Those graduating with the Stirling LLB demonstrate high levels of legal knowledge and ability, general transferable intellectual skills such as analysis, synthesis, critical judgement, evaluation and autonomy, as well as important key skills including communication and literacy. Such skills make our graduates attractive to employers in the legal profession and many other fields.
Academic staff at the Stirling Law School are actively involved in research and publish widely in their areas of expertise. Staff research is used for the benefit of students in teaching and staff subject specialisms include the following:
- International Commercial Law
- Scots Private Law
- Family and Child Law
- Public and Administrative Law
- European Union Law
- Employment and Trade Union Law
- Discrimination Law and ‘Hate’ Offences
- Environmental Law
- Entertainment Law
- Sports Law
- Arbitration and Dispute Resolution
Tikus Little is Director of LLB courses, and is a former practising Solicitor.
Graduation with the Stirling LLB will enable those who wish to practise law as Scottish Solicitors to apply for places on one of the postgraduate Diploma in Professional Legal Practice courses run by a number of Scottish universities; this is the next stage in the process of qualifying as a solicitor in Scotland. It should be noted that entry to any of the Diploma courses and then obtaining a training contract with a firm of solicitors are both highly competitive: it should not be assumed that obtaining an LLB will lead automatically to a career as a lawyer. Those wishing to practise law in England and Wales will have to complete a postgraduate conversion course.
Increasingly, LLB graduates are choosing to pursue careers in areas such as banking, insurance, accounting, the civil service, the police force and education. The LLB is widely recognised as a rigorous degree that develops important skills, and is valued highly by employers.
Skills you can develop through this course
- Writing: you will learn how to construct well argued, well structured essays and reports which aim to get your points across as succinctly and clearly as possible.
- Speaking: LLB students take part in moots (legal arguments) and presentations during the degree to develop confidence in public speaking and legal debate.
- Problem solving: you begin learning how to solve legal problems from Day 1 and develop a problem solving toolkit during the degree.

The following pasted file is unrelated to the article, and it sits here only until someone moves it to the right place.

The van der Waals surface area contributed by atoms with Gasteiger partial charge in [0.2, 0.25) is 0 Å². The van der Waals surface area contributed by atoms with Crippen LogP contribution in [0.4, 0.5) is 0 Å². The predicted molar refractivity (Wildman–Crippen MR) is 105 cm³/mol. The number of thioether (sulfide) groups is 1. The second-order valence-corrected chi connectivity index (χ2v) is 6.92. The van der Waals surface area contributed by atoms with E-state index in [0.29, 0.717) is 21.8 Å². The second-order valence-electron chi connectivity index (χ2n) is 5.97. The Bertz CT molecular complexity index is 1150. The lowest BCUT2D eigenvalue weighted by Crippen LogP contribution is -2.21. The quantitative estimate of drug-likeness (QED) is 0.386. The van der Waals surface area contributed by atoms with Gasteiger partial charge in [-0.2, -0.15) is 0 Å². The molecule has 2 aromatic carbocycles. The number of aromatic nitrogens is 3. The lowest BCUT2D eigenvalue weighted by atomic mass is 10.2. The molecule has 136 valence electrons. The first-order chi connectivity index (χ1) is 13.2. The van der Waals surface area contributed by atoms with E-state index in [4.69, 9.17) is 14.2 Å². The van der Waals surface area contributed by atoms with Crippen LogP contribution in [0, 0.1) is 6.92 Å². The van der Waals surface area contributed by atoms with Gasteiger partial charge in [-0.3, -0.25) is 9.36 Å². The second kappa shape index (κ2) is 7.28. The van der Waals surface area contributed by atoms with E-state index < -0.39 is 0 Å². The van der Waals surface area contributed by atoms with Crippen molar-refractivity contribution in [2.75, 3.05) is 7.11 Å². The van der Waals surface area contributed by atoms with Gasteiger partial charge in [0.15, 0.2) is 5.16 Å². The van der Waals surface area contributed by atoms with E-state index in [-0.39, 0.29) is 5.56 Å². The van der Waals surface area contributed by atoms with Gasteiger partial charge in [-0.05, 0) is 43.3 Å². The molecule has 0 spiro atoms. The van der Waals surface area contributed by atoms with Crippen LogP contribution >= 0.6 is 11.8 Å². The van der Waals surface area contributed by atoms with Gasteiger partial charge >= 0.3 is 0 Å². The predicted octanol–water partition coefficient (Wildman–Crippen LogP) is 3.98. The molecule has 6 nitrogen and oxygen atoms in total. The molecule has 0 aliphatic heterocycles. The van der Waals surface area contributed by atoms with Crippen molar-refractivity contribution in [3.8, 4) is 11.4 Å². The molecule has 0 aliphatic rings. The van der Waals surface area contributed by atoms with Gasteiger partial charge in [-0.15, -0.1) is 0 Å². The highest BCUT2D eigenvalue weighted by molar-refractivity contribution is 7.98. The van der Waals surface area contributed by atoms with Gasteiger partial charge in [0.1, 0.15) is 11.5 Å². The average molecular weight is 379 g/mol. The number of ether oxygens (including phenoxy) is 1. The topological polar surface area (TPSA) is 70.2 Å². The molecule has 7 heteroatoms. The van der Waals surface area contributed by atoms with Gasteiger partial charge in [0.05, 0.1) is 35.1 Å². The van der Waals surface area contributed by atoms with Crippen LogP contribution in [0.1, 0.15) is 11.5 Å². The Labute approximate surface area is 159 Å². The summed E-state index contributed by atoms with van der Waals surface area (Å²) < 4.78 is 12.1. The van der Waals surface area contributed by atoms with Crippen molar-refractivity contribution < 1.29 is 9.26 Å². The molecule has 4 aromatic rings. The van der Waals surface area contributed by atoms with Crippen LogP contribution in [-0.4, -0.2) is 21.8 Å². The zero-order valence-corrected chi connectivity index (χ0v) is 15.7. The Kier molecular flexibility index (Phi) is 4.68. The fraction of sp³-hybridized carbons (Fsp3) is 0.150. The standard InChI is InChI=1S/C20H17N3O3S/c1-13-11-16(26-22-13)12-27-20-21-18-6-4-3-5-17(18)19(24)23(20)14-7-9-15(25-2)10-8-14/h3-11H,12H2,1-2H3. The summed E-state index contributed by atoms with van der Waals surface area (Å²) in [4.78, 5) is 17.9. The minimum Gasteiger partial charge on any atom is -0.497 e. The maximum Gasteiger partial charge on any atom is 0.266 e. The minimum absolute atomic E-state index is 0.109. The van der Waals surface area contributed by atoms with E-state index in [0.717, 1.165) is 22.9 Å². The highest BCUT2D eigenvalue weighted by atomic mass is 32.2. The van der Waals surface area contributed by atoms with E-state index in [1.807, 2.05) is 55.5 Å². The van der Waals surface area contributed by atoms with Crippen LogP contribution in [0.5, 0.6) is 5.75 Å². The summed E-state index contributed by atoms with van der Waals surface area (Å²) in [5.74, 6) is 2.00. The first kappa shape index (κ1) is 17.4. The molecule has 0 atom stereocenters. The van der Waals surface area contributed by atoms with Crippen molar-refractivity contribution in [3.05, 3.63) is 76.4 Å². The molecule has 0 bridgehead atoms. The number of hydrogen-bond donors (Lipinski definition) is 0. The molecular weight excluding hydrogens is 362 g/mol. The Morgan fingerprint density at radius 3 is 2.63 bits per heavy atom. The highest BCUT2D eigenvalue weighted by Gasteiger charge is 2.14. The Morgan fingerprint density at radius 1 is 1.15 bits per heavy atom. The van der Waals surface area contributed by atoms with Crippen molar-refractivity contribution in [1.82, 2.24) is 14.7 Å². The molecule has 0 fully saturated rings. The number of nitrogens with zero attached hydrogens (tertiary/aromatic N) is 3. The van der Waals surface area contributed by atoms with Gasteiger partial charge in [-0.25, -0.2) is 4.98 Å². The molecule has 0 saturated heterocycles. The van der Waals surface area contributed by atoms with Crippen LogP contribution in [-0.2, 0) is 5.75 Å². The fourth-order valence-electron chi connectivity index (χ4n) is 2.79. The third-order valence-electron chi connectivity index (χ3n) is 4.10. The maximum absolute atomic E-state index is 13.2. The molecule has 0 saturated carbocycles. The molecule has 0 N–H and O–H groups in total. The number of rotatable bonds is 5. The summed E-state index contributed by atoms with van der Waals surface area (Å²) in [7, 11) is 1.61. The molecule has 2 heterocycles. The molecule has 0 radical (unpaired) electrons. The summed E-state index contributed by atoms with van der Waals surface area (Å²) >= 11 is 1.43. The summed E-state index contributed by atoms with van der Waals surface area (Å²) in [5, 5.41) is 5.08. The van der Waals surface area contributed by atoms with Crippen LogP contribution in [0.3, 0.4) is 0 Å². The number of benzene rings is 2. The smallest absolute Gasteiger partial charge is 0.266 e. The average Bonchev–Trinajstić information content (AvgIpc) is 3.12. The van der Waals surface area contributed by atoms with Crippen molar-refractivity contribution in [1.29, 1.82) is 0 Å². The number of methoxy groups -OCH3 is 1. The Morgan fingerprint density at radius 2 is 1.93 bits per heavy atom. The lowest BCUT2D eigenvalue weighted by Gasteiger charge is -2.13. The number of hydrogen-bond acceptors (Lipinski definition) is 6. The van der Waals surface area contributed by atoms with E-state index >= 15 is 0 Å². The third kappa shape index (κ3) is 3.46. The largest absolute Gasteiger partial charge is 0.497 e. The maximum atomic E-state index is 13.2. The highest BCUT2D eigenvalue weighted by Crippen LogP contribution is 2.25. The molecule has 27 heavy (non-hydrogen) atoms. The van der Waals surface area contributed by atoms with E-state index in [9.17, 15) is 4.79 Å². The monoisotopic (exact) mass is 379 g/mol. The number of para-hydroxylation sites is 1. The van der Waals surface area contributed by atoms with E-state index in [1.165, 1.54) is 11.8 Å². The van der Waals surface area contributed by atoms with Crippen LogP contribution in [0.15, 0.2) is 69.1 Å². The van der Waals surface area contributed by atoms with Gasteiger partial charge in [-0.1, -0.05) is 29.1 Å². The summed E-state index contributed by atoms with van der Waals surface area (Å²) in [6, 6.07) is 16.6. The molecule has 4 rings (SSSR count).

- Legal research: law is a fast moving and dynamic subject and employers expect law graduates to be able to find and keep up to date with the law. You will undertake lots of activities to equip you to do that.
- Analysis: graduates need to be able to think, to question and to challenge, not simply regurgitate information and this degree includes many opportunities to develop critical thinking and analysis.
- Team working: you will work with others in presentations and moots, sharing ideas and skills with colleagues and learning the dynamics of group work.
- Personal organisation and Initiative: this challenging degree requires you to manage a heavy workload and meet deadlines, culminating in the management and completion of a 10,000 word dissertation on a topic of your choice.
Widening your horizons
The Law School runs a number of career events and activities throughout the programme:
- Annual Careers in Law seminars showcase the wide range of career opportunities for law graduates and allow you to speak to alumni and other invited speakers on their experiences
- Mini Law Fairs are held regularly throughout your degree to allow you to find out more about career opportunities
- We organise seminars and workshops on interviews, CVs, internships, placements and psychometric testing with the Career Development Centre.
- We issue weekly newsletters to all law students which includes a ‘Focus on Careers’ section and publish a range of guides including ‘Getting a Traineeship’, ‘Developing your Career and CV’ and more.
Key facts about last year’s (insert title) graduates:
Drawn from the DLHE data shown on the Unistats website e.g. %age in employment or further study, %age of those working in professional/managerial position, and average starting salary.
Where are our graduates now?
Many of our graduates go on to study the Diploma in Professional Legal Practice which is the next step towards qualification as a solicitor or advocate in Scotland or go on to take Masters degrees to develop their expertise in particular areas.
Those who have gone on into Scottish legal practice have gone to firms such as:
- Katani and Co
- Brodies LLP
- Balfour & Manson LLP
- ACH Shoosmiths
- Cowan Douglas Law
- DWF Biggart Baillie
- Digby Brown LLP
And are practicing in all areas of law including property, criminal defence, private client, commercial and corporate law.
Graduating with a LLB does not necessarily mean that you have to progress into the legal profession. A LLB is a solid foundation upon which to base a career in a variety of different fields. Currently some of our graduates are working in roles such as:
- PR Account Executive
- Assistant Language Teacher
- Recruitment Consultant
- Tax Adviser
- Business development Manager
- Financial compliance manager